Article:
Madeley Local History: Miscellany – Madeley in 1863 (From the Post Office Directory of Shropshire, 1863)

MADELEY is a considerable parish and town, with the district of Coalport, 6 miles south-west from Wellington (its market town and railway station), 4 from Shiffnal, 8 north from Bridgnorth and 15 east of Shrewsbury. It is in Wenlock municipal and parliamentary borough, union of its name, South Salop, rural deanery of Wenlock, Salop archdeaconry and Hereford bishopric; it is situated on the turnpike road leading from Shiffnal to Ironbridge, and is considerably elevated above the verge of the River Severn.

The branch of the London and North Western Railway passes through the parish, and has two stations here, one called Madeley Market Station, and the other the Madeley Court Station [This was wrong — Madeley Court Station was on the Great Western Shifnal — Craven Arms line — ed.]

The church of St. Michael, rebuilt in the year 1797, on the site of the ancient one, is a substantial stone building in the Grecian style, with a finely proportioned square tower containing six bells and a clock; the interior consists of nave, aisles and galleries and a fine toned organ (by Walter of London); it has sittings for upwards of 1,000 persons, of which 400 are free. The living is a vicarage, value £300 yearly, with residence and 25 acres of glebe land in the gift of two trustees; the Rev. George Edward Yate MA is vicar.

The Roman Catholic Chapel, dedicated to St. Mary, built in 1853, in the early english style, consists of a nave and aisles, and will accommodate about 300 persons; the Rev. William Molloy is the pastor, and resides in a house adjacent.

There is a commodious and well-built Wesleyan Chapel and one for Primitive Methodists.

There are handsome National school-rooms, where upwards of 500 boys and girls are instructed, supported entirely by voluntary contributions; and an infant school, erected in 1853.

Here are extensive and flourishing ironworks; valuable mines of coal, ironstone and beds of clay, the Madeley Wood and the Madeley Court ironworks giving employment to about 1,400 persons.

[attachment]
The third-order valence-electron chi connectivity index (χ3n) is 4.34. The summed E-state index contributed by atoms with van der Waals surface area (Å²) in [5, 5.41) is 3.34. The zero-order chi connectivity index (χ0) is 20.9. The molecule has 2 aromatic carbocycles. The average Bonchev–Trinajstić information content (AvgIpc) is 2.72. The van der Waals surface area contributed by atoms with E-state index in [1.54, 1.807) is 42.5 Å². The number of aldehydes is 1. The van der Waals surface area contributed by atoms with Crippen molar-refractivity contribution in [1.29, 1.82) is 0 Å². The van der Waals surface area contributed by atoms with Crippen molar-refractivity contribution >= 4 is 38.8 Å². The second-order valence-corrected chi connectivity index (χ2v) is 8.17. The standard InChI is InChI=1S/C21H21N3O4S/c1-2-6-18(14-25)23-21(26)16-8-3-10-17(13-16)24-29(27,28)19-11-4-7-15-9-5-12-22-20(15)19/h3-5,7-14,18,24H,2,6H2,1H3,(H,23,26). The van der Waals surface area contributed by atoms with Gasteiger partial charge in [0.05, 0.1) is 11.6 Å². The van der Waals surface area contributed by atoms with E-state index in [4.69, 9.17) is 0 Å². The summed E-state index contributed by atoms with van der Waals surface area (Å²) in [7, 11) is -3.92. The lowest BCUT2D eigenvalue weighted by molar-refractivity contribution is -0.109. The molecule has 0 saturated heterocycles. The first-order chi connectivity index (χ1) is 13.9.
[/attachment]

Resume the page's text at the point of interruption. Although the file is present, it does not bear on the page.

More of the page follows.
Gasworks were established in this town about 1852, the principal shareholders being the inhabitants of the place.

The new County Court House was erected 1853; the building consists of a lofty court—room, registrar’s and bailiff’s office, retiring room and a dwelling house for the court keeper.

The population in 1861, with the districts, was 9,469; the acreage is 2,810; the soil is limy and stiff clay; the subsoil is loamy. J.G. Reynolds Esq. and W. Reynolds Esq. are lords of the manor; and the Madeley Wood Company, William Foster Esq., the Coalbrookdale Company, Henry Dickinson Esq., and John Anstice Esq. are the chief landowners. There are charities of £20 yearly.

POST OFFICE AND SAVINGS BANK — Mrs Anne Munday, postmistress. Letters arrive from Wellington at 6.45am; dispatched at 7pm. Money orders are granted and paid at this office from 9am to 6pm.

County Court — open from 10am to 4pm; Uvedale Corbett Esq. Judge; George Potts, registrar; William Bailey, deputy clerk; R. Thursfield, high bailiff; Thomas Pugh, under bailiff.
Gas Works — Hills Lane; Robert Duncan, secretary and manager.
Madeley Union House Job Hayes, master; Mrs Anne Hayes, matron.

Collector Taxes, Edward Smith
Collector of Rates, William Weare, Ironbridge>

National, Henry Roberts, master; Miss Annie Garner, mistress
Infant, Miss Rebecca Price, mistress

RAILWAY — London & North Western (Madeley Market Station) William Yond, station master and goods agent.